Software Carpentry aims to help researchers get their work done in less time and with less pain by teaching them basic research computing skills. This hands-on workshop will cover basic concepts and tools, including program design, version control, data management, and task automation. Participants will be encouraged to help one another and to apply what they have learned to their own research problems.

This workshop will cover automating tasks with the Unix shell, version control with Git, and an introduction to R.

Who: The course is aimed at graduate students and other researchers. You don’t need to have any previous knowledge of the tools that will be presented at the workshop. Registration for both days is mandatory. Please do not register if you cannot attend both days.

Where: Classroom 4, Biomedical Library Building, 9500 Gilman Dr., La Jolla, CA 92093.

When: March 7-8, 2018. Add to your Google Calendar.

Requirements: Participants must bring a laptop with a Mac, Linux, or Windows operating system (not a tablet, Chromebook, etc.) that they have administrative privileges on.

Register here:

https://ucsdlib.github.io/2018-03-07-UCSD/

Top International Lawyer Philippe Sands to Discuss Genocide and Crimes Against Humanity on Feb. 28

Philippe Sands, Photo Credit: John Reynolds

The creation of the International Criminal Court in 1998 was a turning point in human rights law. Over the last two decades, the court has made significant progress—despite its many challenges—in putting international justice on the map. It has made great strides in fighting war crimes and crimes against humanity by holding the perpetrators accountable. Renowned international lawyer Philippe Sands has been dedicated to human rights issues throughout his career and has worked on high-profile human rights cases involving abuse and torture. Now, in his award-winning book East West Street, Sands explores the creation and development of legal concepts that came about as a result of Hitler’s Third Reich which changes our understanding of history and how civilization has tried to cope with mass murder.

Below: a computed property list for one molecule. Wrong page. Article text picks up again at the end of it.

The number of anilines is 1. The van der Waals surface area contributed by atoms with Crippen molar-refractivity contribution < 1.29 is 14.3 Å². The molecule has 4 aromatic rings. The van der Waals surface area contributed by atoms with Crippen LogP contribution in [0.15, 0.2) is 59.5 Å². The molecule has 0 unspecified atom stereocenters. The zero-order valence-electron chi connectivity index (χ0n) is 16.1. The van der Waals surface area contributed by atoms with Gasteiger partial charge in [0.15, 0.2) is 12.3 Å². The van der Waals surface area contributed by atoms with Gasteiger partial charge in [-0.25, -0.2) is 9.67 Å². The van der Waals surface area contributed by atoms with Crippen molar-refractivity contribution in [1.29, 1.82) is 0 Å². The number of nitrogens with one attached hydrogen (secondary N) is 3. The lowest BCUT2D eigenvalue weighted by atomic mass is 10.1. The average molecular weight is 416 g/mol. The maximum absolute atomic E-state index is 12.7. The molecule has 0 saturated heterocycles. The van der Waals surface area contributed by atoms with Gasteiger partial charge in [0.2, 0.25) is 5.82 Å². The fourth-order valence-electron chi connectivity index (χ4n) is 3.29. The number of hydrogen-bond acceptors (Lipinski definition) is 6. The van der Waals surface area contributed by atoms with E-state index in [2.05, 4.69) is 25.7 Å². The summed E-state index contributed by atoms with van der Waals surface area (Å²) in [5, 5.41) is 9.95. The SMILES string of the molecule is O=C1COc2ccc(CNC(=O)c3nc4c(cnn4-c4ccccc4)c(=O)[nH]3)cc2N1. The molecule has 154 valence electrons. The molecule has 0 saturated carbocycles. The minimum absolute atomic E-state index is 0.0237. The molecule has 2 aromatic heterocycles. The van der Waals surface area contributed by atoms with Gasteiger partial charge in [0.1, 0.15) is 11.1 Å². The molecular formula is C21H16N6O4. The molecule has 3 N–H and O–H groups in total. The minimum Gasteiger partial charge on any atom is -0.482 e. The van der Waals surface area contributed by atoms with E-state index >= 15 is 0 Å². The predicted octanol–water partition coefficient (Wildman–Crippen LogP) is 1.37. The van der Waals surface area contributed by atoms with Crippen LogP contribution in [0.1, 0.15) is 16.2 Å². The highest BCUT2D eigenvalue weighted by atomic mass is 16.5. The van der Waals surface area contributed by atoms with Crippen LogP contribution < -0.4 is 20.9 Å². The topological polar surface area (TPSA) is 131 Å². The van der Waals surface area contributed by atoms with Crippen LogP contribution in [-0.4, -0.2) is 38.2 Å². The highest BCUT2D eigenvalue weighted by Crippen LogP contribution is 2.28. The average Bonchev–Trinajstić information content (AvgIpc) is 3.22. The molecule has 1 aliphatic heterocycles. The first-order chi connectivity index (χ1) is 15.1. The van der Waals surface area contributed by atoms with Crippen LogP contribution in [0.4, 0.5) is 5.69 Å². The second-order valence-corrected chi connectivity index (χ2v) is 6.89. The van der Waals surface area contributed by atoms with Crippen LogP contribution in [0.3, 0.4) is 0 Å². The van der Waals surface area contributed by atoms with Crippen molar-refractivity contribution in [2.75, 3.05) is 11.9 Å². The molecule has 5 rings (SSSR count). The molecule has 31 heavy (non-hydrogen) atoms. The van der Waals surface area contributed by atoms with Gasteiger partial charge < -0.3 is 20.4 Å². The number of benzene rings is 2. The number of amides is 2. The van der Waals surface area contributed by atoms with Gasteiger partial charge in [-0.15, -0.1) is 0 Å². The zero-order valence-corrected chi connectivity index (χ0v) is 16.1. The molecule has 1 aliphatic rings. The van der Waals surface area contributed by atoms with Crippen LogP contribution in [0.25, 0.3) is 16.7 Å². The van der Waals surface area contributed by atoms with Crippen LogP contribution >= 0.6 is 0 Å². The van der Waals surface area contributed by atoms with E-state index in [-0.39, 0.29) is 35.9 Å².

Sands, a professor of law and director of the Centre on International Courts and Tribunals at University College London, will be the featured speaker at the Wednesday, February 28 Holocaust Living History Workshop (HLHW), a collaboration between the UC San Diego Library and the UC San Diego Jewish Studies Program. The February 28 lecture—sponsored by Michelle and William Lerach—will take place at 7:00 p.m. in Hojel Auditorium at the Institute of the Americas on the UC San Diego campus. A book signing and dessert reception will follow the talk; copies of the book will be available for purchase at the event from Warwick’s. The event is free and open to the public. However, reservations must be made in advance; to reserve tickets visit, hlhw_sands_eventbrite.com.

Sands’ Nazi-era saga East West East Street is akin to a personal detective thriller that uncovers secret pasts, weaving his grandfather’s story with the lives and work of two historically important men: Hersch Lauterpacht and Raphael Lemkin. Sands examines the personal and intellectual evolution of Lauterpacht and Lemkin, who simultaneously originated the ideas of “genocide” and “crimes against humanity.” Lauterpacht and Lemkin, not knowing the other, studied at the same university, in the city of Lviv which was a major cultural center of Europe at the time.  Read more…